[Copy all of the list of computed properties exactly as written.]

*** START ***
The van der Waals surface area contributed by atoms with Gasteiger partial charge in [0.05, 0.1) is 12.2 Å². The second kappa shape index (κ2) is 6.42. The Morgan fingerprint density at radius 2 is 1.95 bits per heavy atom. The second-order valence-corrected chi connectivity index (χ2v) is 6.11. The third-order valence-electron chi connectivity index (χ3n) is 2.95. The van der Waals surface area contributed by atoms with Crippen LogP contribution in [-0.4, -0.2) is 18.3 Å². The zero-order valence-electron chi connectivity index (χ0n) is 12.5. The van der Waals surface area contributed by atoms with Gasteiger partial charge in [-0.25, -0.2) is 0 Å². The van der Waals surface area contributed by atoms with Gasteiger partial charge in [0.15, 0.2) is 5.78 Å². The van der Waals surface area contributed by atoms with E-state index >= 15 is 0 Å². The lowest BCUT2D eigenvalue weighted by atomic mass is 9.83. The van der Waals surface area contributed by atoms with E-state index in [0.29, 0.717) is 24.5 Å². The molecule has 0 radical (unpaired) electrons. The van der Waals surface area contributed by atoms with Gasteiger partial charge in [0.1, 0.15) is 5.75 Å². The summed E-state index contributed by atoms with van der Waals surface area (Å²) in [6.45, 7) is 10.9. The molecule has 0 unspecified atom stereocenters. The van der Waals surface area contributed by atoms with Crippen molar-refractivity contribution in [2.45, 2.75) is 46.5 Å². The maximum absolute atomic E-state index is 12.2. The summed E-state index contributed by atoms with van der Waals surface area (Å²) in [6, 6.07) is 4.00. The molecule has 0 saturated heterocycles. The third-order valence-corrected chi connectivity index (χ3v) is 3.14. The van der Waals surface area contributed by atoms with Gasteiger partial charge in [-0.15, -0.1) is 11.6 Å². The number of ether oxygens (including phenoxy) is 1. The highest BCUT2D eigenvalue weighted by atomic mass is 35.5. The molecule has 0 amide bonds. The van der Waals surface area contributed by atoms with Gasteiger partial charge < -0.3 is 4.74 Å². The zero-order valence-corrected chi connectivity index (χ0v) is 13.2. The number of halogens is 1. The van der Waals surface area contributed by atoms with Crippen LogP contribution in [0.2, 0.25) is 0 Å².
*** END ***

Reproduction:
The van der Waals surface area contributed by atoms with Gasteiger partial charge in [0.05, 0.1) is 12.2 Å². The second kappa shape index (κ2) is 6.42. The Morgan fingerprint density at radius 2 is 1.95 bits per heavy atom. The second-order valence-corrected chi connectivity index (χ2v) is 6.11. The third-order valence-electron chi connectivity index (χ3n) is 2.95. The van der Waals surface area contributed by atoms with Crippen LogP contribution in [-0.4, -0.2) is 18.3 Å². The zero-order valence-electron chi connectivity index (χ0n) is 12.5. The van der Waals surface area contributed by atoms with Gasteiger partial charge in [-0.25, -0.2) is 0 Å². The van der Waals surface area contributed by atoms with Gasteiger partial charge in [0.15, 0.2) is 5.78 Å². The van der Waals surface area contributed by atoms with E-state index >= 15 is 0 Å². The lowest BCUT2D eigenvalue weighted by atomic mass is 9.83. The van der Waals surface area contributed by atoms with E-state index in [0.29, 0.717) is 24.5 Å². The molecule has 0 radical (unpaired) electrons. The van der Waals surface area contributed by atoms with Gasteiger partial charge in [0.1, 0.15) is 5.75 Å². The summed E-state index contributed by atoms with van der Waals surface area (Å²) in [6.45, 7) is 10.9. The molecule has 0 unspecified atom stereocenters. The van der Waals surface area contributed by atoms with Crippen molar-refractivity contribution in [2.45, 2.75) is 46.5 Å². The maximum absolute atomic E-state index is 12.2. The summed E-state index contributed by atoms with van der Waals surface area (Å²) in [6, 6.07) is 4.00. The molecule has 0 saturated heterocycles. The third-order valence-corrected chi connectivity index (χ3v) is 3.14. The van der Waals surface area contributed by atoms with Gasteiger partial charge in [-0.15, -0.1) is 11.6 Å². The number of ether oxygens (including phenoxy) is 1. The highest BCUT2D eigenvalue weighted by atomic mass is 35.5. The molecule has 0 amide bonds. The van der Waals surface area contributed by atoms with Gasteiger partial charge < -0.3 is 4.74 Å². The zero-order valence-corrected chi connectivity index (χ0v) is 13.2. The number of halogens is 1. The van der Waals surface area contributed by atoms with Crippen LogP contribution in [0.2, 0.25) is 0 Å².